In his expanded lecture notes Rational points on varieties, Bjorn Poonen writes the following:

REMARK 2.5.3: There is an algorithm that, given a local field $k$ of characteristic $0$ and a $k$-variety $X$, decides whether $X(k)$ is nonempty. (...)

I would like to see if this algorithm can be applied to determine the existence of rational points on a very specific family of varieties over $\mathbb{Q}_p$. Unfortunately, I could not find anything related on the web so far. Could you point to some literature on this matter, or explain some of the ideas?


Let us assume that $X$ is smooth and projective for simplicity, given by a number of polynomial equations with coefficients in the ring of integers $\mathcal O$ of $k$. Let $\kappa$ denote the residue class field of $k$. Reduce the equation moduloe the maximal ideal to get the reduced variety $\bar X$. Enumerate the $\kappa$-points of $\bar X$ (this is a finite problem). If $\bar X(\kappa) = \emptyset$, then $X(k)$ is empty. If there is a smooth point $\bar P \in \bar X(\kappa)$ (and $\dim \bar X = \dim X$), then it lifts by Hensel's Lemma to a point on $X(k)$, so $X(k)$ is non-empty. Otherwise, consider the lifts of each point to points modulo the square of the maximal ideal. This comes down to looking at equations $f(\dots, a_i + \pi x_i, \dots)$, where $f$ runs through the equations defining an affine patch of $X$ containing a lift of $\bar P$, $a_i$ are lifts of the coordinates of $\bar P$ and $x_i$ are variables; divide the equations by the highest possible power of $\pi$, which is a generator of the maximal ideal, and reduce mod $\pi$. This gives equations for the reduction mod $\pi$ of a different model of $X$. Smoothness of $X$ guarantees that the process will terminate after finitely many lifting steps.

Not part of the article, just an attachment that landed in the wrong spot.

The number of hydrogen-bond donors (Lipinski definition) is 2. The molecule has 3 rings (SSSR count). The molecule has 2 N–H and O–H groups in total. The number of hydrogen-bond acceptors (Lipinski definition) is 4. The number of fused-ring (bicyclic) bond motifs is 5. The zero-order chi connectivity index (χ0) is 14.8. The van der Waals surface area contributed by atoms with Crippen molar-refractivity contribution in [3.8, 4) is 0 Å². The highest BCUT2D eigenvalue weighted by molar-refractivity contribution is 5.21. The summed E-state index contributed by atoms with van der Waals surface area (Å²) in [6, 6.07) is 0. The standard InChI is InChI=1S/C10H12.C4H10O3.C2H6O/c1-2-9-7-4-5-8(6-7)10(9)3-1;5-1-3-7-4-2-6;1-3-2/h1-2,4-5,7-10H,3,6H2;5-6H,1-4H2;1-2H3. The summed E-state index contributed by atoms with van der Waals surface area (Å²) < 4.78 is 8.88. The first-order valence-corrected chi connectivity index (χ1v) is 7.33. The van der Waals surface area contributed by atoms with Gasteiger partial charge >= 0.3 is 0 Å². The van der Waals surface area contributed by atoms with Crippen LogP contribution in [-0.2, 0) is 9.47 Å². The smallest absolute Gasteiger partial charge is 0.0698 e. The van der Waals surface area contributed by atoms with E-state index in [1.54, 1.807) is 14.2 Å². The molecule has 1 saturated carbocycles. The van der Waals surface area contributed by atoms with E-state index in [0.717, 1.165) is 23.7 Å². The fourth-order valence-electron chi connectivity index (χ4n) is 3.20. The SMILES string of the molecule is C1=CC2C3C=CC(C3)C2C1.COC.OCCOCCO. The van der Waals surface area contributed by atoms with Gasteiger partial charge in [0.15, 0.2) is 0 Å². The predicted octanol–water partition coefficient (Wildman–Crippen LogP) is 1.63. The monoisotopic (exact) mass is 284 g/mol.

If $X$ is not smooth, consider its singular locus $X'$ first (recursively). If $X'(k)$ is non-empty, so is $X(k)$. Otherwise, run the previous procedure on $X$. Since $X'(k)$ is empty, all points that lift indefinitely will end up on the smooth part of $X$, which again gives termination.

Magma has an implementation (IsLocallySoluble). See Nils Bruin, Some ternary Diophantine equations of signature (n, n, 2), In Bosma and Cannon, Discovering Mathematics with Magma, Springer-Verlag, Heidelberg, 2004.

  • $\begingroup$ Great, thanks very much! I was aware of Hensel's Lemma when $X$ has a smooth integral model over $\mathcal{O}$, but I didn't know it could essentially work in the same way without a smooth integral model. I'll try to run this computation! $\endgroup$ – thierry stulemeijer Oct 7 '17 at 11:24
  • $\begingroup$ Dear Michael, thanks again for your explanation. Unfortunately, there seems to be a gap in the given algorithm. Indeed, $\bar{X}(\kappa )$ empty only implies that $X(\mathcal{O})$ is empty, but $X(k)$ could still be nonempty. A trivial example of this situation is given by the point $X =$ Spec $\mathbb{Q}_p[T]/(pT-1)$. This phenomenon also arises in the cases I'm interested in. Do you know how to get around that? $\endgroup$ – thierry stulemeijer Oct 8 '17 at 20:20
  • $\begingroup$ You are right. It does work for projective varieties, though. I'll fix that in the answer. So you could look at the projective closure and switch to another affine patch. There may be problems if the part you add is very singular (which one should be able to remedy by choosing a better compactification); otherwise a $k$-point on the boundary will have $k$-points of $X$ nearby (so when you find a point on the boundary, it is good enough). $\endgroup$ – Michael Stoll Oct 8 '17 at 20:56
  • $\begingroup$ That's very interesting, I'll see what I can do with that. $\endgroup$ – thierry stulemeijer Oct 9 '17 at 6:47

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